All of those dreams were now lost forever. It saddened him immensely to think of what would never be. That Reshel, especially, had died so young, with so much of her life unlived.
He shook his head. He needed to break this melancholy mood. It had taken him far too often lately. He did not want it to become a familiar occurrence. They’ll make names for me like the Brooding King, or the King with the Furrowed Brow.
He took the staff and set out to find the wizards. They would help him break his gloomy disposition. Abaru, especially, could usually make him laugh. At the very least he would watch the two wizards trade barbs and good-natured insults like an old married couple.
He found them in the dining room next to the work chamber where he and Hollin continued his studies. Since his arrival, Abaru had attended Gerin’s lessons with surprising infrequency, and when he was present he mostly observed or sat off in a corner reading some book or scroll recovered from the Varsae Estrikavis. Hollin, for the most part, acted as if he were not present. After one such session, Gerin had asked Abaru about his reluctance to participate.
“There’s an unwritten rule about wizards and their apprentices,” the big man said in an unusually serious tone. “Another wizard does not meddle with the teachings of another. There were times before the founding of Hethnost when wizards would duel, sometimes to the death, over the right to teach the brightest or most powerful apprentices. Some would try to lure apprentices from their masters with gold or silver, or the promise of beautiful women for their pleasure.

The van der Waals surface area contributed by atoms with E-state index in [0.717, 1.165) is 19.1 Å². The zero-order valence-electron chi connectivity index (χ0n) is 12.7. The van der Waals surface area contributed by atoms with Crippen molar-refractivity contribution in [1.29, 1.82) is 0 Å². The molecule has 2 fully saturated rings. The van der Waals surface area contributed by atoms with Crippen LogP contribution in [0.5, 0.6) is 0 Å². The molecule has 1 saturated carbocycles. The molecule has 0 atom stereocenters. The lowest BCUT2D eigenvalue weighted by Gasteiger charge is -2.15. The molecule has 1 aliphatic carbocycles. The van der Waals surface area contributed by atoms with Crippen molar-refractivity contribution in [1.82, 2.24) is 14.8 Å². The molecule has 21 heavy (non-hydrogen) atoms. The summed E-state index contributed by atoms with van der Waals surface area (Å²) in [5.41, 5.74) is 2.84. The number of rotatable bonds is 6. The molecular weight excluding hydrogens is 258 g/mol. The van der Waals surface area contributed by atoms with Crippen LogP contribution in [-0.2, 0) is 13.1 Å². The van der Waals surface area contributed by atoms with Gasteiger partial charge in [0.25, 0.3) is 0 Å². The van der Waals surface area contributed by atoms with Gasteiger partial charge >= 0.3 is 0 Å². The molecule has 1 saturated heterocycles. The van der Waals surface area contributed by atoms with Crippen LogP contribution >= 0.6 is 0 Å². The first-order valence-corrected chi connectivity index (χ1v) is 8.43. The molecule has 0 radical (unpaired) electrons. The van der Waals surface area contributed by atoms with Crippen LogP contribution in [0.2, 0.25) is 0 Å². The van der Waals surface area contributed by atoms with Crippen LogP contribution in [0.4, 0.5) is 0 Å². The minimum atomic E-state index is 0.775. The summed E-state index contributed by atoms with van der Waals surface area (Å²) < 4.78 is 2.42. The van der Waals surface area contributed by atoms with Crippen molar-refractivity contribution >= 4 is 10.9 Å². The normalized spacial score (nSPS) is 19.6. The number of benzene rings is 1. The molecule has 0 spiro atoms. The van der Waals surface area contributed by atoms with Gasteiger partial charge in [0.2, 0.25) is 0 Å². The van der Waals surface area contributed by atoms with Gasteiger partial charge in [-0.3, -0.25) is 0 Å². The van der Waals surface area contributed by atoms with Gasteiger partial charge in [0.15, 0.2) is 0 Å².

“Venegreh wanted nothing to do with such practices. The positions of Wardens were created by him so that teaching could be done without interference while still drawing on the combined knowledge of everyone living at Hethnost, as well as what was contained in the Varsae Sandrova. I come sometimes to listen to Hollin teach you — he’s one of the best, which is why he was elevated to Warden of Apprentices in the first place — but I’ll never offer advice or make comments unless asked.”
The old wizards were laughing when he entered. Two empty bottles of wine were on the table, and they were well on their way toward finishing a third.
“Shhh, your young apprentice-king is here,” said Abaru, whispering loudly in Hollin’s ear. “Or is he a king-apprentice? Is there a proper order for that kind of thing?”
“I have no idea,” said Hollin. “But there’s no need to be quiet. Gerin already knows all about you.”
Abaru looked indignant. “You’ve been telling him lies about me!”
“I’ve told him nothing, but the fellow does have two eyes and functioning ears,” said Hollin, carrying on as if Gerin was not in the room. Hollin looked at the young king. “Your ears are working, right?”
“The last I checked.” Gerin joined them at the table and poured himself a large glass of wine.
“See? There you have it. He’s a smart man. Very observant. You can’t hide the fact that you’re a troublemaker. A lay-about. A bit of a glutton and heavy drinker as well. Someone who tells unfunny jokes — ”
“My jokes are always funny! And the stories I could tell about you would…would…”